Gaming the System for Sustainability

Gaming the System for Sustainability

590031_xbox_controller_no_logoA lot of young (and not so young) people are going to be getting video games this Christmas. In the last decade, and especially during the last five years, these role-playing games, or RPGs, and MMORPGs (Massively multiplayer online role-playing games) have gotten so good – the graphics so crisp and synching in what seems like real-time – that gaming has become one of the most popular activities in the United States.

We know that teens play, avidly. But the number of adults and even oldsters who have gotten into the game frame of mind is surprising. Reports suggest that violent video games might provoke equally violent responses in the minds of adolescents, who lack the impulse control of the average adult. Other studies and white papers say that video gaming keeps the mind active, staving off the potential onset of senility.

For older people, gaming via Wi-Fi is even more beneficial, providing much needed exercise as well as training for multitasking. The fact that gaming is addictive may be the result of the endorphins that flood a gamer’s brain and body when he or she accomplishes a task or wins through to another level and earns instant gratification via new tools or points. Pavlov demonstrated this in his conditioned reflex studies with dogs.

Now, for those who are serious about their gaming, and see the game platform as a way to create significant change in the world in the fields of environment, sustainability, social justice and climate change mitigation, SimCity is back, bigger than ever, and designed to let players mold the world of tomorrow.

Debuting in 2013, this newest rollout “Gets under your skin; exposes you to the idea of cause and effect and (the idea) that choices you make have repercussions,” according to Senior VP Lucy Bradshaw, whose Maxis Studio developed SimCity.

Because every action in SimCity generates a reaction (shades of Isaac Newton!), if you drop your guard even for a moment, letting a developer lease land in City Center to erect an atrocious attack on aesthetic sensibilities – a Trump Tower on steroids, for example – you will have to suffer the environmental and sustainability consequences somewhere down the road.

Thanks to SimCity’s huge proportion of interactivity, you can see the consequences of your decisions in near-real-time, a luxury that actual city developers don’t have. More important, according to Davis Guggenheim, who directed Al Gore’s global warming video documentary “An Inconvenient Truth”, SimCity helps correct the disconnect that occurs because most Americans have not been exposed to the truly tragic effects of climate change. Although that, too, is changing, as witness the drought that spread across two-thirds of the nation this summer.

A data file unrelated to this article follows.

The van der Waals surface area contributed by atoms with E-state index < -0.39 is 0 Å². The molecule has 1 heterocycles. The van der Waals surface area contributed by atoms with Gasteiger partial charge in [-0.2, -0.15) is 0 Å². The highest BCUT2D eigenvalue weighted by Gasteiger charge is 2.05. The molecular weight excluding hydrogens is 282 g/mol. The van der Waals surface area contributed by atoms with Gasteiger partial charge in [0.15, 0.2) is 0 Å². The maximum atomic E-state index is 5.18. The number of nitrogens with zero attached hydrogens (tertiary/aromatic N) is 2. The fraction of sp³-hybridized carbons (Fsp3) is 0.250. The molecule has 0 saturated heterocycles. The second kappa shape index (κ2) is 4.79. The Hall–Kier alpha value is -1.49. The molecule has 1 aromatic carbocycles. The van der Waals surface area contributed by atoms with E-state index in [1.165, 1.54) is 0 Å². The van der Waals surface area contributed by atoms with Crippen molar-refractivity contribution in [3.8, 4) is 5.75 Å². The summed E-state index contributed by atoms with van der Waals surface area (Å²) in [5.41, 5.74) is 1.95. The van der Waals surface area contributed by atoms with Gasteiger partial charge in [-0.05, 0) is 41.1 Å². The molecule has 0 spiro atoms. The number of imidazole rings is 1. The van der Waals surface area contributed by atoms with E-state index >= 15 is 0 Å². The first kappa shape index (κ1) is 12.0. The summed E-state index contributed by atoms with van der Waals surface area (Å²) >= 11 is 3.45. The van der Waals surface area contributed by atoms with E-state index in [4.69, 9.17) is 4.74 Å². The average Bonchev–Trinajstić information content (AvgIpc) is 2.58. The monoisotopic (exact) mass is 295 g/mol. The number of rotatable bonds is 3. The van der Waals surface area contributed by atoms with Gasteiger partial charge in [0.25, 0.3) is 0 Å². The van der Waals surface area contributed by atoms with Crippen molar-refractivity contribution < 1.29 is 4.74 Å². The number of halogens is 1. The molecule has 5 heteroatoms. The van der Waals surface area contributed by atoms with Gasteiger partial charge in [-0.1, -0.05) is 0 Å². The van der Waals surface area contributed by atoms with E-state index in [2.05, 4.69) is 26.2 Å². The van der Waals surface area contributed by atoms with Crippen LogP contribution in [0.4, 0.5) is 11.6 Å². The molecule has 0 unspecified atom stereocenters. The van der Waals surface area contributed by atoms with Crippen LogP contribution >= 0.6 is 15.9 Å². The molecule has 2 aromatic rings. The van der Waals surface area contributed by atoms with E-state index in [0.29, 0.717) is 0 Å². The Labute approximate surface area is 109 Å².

Guggenheim, who got to preview the game with his son, is already committed to its potential to change minds and the climate, hopefully for the better. SimCity, released in 1989 and quickly developing a large base of users, eventually morphed into a series of strategy games that allowed players to develop, alter and embellish imaginary worlds. That – being able to create a near-perfect imaginary world – was so addictive that some SimCity players admit they spent far more time playing than they perhaps should have.

SimCity 2013 will feature even more real-life 3-D graphical interfaces (yes, that was a teardrop you saw) and a wider platform that allows urban design modules to alter conditions in neighboring urban areas.

The game also allows players to export their created characters into other’s peoples’ imaginary territories via the Internet and a module called “SimPort.” The cost of the expansion CD that allows players to do this (and many other things) is a very reasonable $40.

This 2013 version of ecology-building is the result of collaboration between Maxis Studio and Games for Change, which aims to create a socially conscious video gaming niche for adults who “get” the message du jour; the earth is rapidly approaching a tipping point beyond which there may be no readily available, technologically possible remediation.

For young people, it’s an opportunity to explore the adult world of cause and effect in a way that won’t leave them broken. In other words, it’s all good.

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